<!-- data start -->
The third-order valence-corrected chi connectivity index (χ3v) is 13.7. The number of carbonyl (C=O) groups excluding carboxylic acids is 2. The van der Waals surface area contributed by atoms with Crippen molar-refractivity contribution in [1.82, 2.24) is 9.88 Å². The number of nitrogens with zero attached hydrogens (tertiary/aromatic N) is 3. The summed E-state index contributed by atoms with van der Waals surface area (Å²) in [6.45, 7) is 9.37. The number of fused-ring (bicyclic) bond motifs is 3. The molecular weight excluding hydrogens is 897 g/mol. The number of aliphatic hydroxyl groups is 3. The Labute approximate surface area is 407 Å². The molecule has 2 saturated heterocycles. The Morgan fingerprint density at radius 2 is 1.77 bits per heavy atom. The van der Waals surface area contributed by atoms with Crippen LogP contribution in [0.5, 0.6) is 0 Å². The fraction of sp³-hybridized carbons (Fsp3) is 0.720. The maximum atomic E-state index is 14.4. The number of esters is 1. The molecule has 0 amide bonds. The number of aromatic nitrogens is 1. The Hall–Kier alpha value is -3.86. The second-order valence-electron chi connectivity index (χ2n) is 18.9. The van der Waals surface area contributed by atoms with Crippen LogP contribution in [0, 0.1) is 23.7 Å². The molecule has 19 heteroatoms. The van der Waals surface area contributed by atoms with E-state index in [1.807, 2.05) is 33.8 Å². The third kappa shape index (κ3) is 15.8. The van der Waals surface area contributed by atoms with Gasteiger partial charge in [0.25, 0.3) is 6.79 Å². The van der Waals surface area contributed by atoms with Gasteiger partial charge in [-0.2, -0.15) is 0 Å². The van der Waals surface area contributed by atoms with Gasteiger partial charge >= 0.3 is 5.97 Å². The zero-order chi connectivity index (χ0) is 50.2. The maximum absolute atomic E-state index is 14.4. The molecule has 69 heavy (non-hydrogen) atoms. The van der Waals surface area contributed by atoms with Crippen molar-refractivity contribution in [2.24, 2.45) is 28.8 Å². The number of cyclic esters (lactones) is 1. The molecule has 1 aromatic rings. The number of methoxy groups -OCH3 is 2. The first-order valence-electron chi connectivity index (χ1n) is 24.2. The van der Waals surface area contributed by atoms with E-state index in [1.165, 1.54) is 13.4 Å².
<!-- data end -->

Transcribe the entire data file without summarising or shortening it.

The third-order valence-corrected chi connectivity index (χ3v) is 13.7. The number of carbonyl (C=O) groups excluding carboxylic acids is 2. The van der Waals surface area contributed by atoms with Crippen molar-refractivity contribution in [1.82, 2.24) is 9.88 Å². The number of nitrogens with zero attached hydrogens (tertiary/aromatic N) is 3. The summed E-state index contributed by atoms with van der Waals surface area (Å²) in [6.45, 7) is 9.37. The number of fused-ring (bicyclic) bond motifs is 3. The molecular weight excluding hydrogens is 897 g/mol. The number of aliphatic hydroxyl groups is 3. The Labute approximate surface area is 407 Å². The molecule has 2 saturated heterocycles. The Morgan fingerprint density at radius 2 is 1.77 bits per heavy atom. The van der Waals surface area contributed by atoms with Crippen LogP contribution in [0.5, 0.6) is 0 Å². The fraction of sp³-hybridized carbons (Fsp3) is 0.720. The maximum atomic E-state index is 14.4. The number of esters is 1. The molecule has 0 amide bonds. The number of aromatic nitrogens is 1. The Hall–Kier alpha value is -3.86. The second-order valence-electron chi connectivity index (χ2n) is 18.9. The van der Waals surface area contributed by atoms with Crippen LogP contribution in [0, 0.1) is 23.7 Å². The molecule has 19 heteroatoms. The van der Waals surface area contributed by atoms with E-state index in [1.807, 2.05) is 33.8 Å². The third kappa shape index (κ3) is 15.8. The van der Waals surface area contributed by atoms with Gasteiger partial charge in [0.25, 0.3) is 6.79 Å². The van der Waals surface area contributed by atoms with Gasteiger partial charge in [-0.2, -0.15) is 0 Å². The van der Waals surface area contributed by atoms with Gasteiger partial charge >= 0.3 is 5.97 Å². The zero-order chi connectivity index (χ0) is 50.2. The maximum absolute atomic E-state index is 14.4. The molecule has 69 heavy (non-hydrogen) atoms. The van der Waals surface area contributed by atoms with Crippen molar-refractivity contribution in [2.24, 2.45) is 28.8 Å². The number of cyclic esters (lactones) is 1. The molecule has 1 aromatic rings. The number of methoxy groups -OCH3 is 2. The first-order valence-electron chi connectivity index (χ1n) is 24.2. The van der Waals surface area contributed by atoms with E-state index in [1.165, 1.54) is 13.4 Å².